(Turkish, born 1971)
2013. Video (color, sound), 8:25 min.
Since the mid-1990s, Turkish contemporary artist Halil Altindere has been producing videos, sculptures, installations, photographs, performances, exhibitions, and publications through which he challenges the power and policies of the Turkish government and the repressive beliefs shaping the country’s society. “Governments always want the representation in art to move in the direction of the national state ideology,”1 he says, a desire he refuses to satisfy in his work. Among his projects is Wonderland, a rap video/documentary stemming from his concerns about the government-led urban renewal plan currently changing the face of Istanbul.
Wonderland begins with the piercing wail of sirens and flashing lights of a police car. Beyond the car, a young man races away on foot from the policemen who drive after him in pursuit, while the camera follows this chase through streets filled with rubble, past the empty shells of buildings slated for demolition, and walls covered with graffiti. This is the historic neighborhood of Sulukule, home to Istanbul’s Romani population since the Byzantine Empire. Since 2006, it has been succumbing to the wrecking balls and bulldozers of the TOKI, the Turkish government’s Housing Development Administration. As a result, the Romani are being displaced.
The young man in Wonderland’s opening scene is a member of Tahribad-I Isyan (“Rebellion of Destruction”), a group of activist Romani rappers, who use hip-hop to protest the destruction of their neighborhood. Impressed with the group’s work, Altindere collaborated with them to make this video. “They’re at the gates to knock down our neighborhood,” they rap, against a heavy bass backbeat mixed with the sharp staccato popping of traditional Turkish drums.2 The group runs through their neighborhood, clashing with a patrolling policeman and withstanding bullets. The camera follows, capturing it in panoramic, panning, and close-up shots. “Let art and music be your armaments,” one of the rappers instructs the others. “Dissent for destruction, stop the demolition!”3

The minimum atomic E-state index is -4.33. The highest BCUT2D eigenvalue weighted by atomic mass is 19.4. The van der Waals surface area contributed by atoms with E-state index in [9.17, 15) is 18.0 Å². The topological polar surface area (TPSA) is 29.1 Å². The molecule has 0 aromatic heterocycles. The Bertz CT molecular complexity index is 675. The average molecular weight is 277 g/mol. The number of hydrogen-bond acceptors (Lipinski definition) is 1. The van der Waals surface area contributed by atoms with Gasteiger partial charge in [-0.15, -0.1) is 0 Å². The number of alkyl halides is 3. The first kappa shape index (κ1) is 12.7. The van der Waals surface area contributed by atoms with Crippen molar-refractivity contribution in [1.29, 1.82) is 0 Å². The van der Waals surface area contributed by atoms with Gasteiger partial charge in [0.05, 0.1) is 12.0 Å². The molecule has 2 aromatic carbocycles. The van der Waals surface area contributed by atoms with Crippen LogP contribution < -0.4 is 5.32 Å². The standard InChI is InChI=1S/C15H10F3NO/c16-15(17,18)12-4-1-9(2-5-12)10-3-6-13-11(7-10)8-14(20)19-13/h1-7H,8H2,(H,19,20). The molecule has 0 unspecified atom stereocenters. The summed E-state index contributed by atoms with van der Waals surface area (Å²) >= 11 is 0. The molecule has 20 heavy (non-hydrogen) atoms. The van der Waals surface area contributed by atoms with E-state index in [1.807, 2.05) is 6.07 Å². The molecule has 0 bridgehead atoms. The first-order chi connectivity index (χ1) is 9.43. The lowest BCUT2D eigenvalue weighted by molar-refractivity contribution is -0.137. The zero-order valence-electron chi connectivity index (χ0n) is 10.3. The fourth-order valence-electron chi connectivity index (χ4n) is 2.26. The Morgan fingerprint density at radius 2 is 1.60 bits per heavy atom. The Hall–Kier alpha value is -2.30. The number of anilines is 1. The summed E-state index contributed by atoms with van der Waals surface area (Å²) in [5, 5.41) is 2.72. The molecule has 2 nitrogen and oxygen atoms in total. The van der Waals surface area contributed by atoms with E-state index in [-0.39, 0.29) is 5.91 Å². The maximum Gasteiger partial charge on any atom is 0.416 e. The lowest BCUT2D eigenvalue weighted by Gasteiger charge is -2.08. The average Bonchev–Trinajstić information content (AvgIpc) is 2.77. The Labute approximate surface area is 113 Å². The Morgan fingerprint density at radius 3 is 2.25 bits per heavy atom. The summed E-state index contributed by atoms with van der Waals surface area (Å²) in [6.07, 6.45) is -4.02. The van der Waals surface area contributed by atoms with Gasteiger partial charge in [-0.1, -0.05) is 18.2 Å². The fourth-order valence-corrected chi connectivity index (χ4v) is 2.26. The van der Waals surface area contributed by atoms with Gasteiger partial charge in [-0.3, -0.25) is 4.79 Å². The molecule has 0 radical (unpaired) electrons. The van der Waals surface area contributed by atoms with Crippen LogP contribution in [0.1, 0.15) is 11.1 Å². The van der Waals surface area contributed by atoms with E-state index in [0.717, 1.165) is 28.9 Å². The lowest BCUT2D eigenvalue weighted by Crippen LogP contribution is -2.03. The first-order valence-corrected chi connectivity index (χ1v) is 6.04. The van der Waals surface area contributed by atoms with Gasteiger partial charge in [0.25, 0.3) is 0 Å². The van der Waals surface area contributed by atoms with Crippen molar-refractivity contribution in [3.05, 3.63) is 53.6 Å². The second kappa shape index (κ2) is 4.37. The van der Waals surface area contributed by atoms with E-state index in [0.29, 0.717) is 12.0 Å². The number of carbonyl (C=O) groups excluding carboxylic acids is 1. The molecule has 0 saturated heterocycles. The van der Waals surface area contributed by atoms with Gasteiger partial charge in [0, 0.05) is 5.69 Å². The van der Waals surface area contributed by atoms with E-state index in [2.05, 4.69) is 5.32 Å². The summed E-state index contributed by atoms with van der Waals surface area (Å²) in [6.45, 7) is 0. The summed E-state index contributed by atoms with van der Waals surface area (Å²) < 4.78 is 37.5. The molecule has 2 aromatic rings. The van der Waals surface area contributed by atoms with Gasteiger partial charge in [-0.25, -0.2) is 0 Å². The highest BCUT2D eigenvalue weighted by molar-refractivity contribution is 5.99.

A recording of moving visual images made digitally or on videotape and available for immediate playback.
An unbroken view on an entire surrounding area.
To pivot a movie camera along a horizontal plane in order to follow an object or create a panoramic effect.
An empire of the eastern Mediterranean region, dating from AD 395, when the Roman Empire was partitioned into eastern and western portions. Its extent varied greatly over the centuries, but its core remained the Balkan Peninsula and Asia Minor. The empire collapsed when its capital, Constantinople, fell to the Ottoman Turks in 1453.
An image, especially a positive print, recorded by exposing a photosensitive surface to light, especially in a camera.
A three-dimensional work of art made by a variety of means, including carving wood, chiseling stone, casting or welding metal, molding clay or wax, or assembling materials.
The visual portrayal of someone or something.
A term that emerged in the 1960s to describe a diverse range of live presentations by artists.
The materials used to create a work of art, and the categorization of art based on the materials used (for example, painting [or more specifically, watercolor], drawing, sculpture).
A form of art, developed in the late 1950s, which involves the creation of an enveloping aesthetic or sensory experience in a particular environment, often inviting active engagement or immersion by the spectator.
Gentrification or Urban Regeneration?
Whether programmed by the government or spurred by shifting populations, gentrification is not unique to Istanbul. Cities like New York, London, Rio de Janeiro, and Beijing also feel its effects. Works like Wonderland highlight the human costs of this worldwide and age-old urban phenomenon, often centered upon issues of income inequality, ethnicity, power, and disenfranchisement. The lines rapped by Tahribad-I Isyan could serve as an anthem for the displaced everywhere: “Time’s running out. They’re taking from the poor and giving to the rich.…You call it urban regeneration. It’s the downfall of the city.”4
Form Follows Idea
Working in many different mediums gives Halil Altindere the creative freedom to address the social, political, and artistic issues with which he is concerned. “When you are thinking about designing a work, you push your brain to thinking multi-dimensionally,” he explains. “What kinds of discourses and languages are employed in the world? How could I handle a specific topic in a different way using new media? These questions enrich both the form and the medium.”5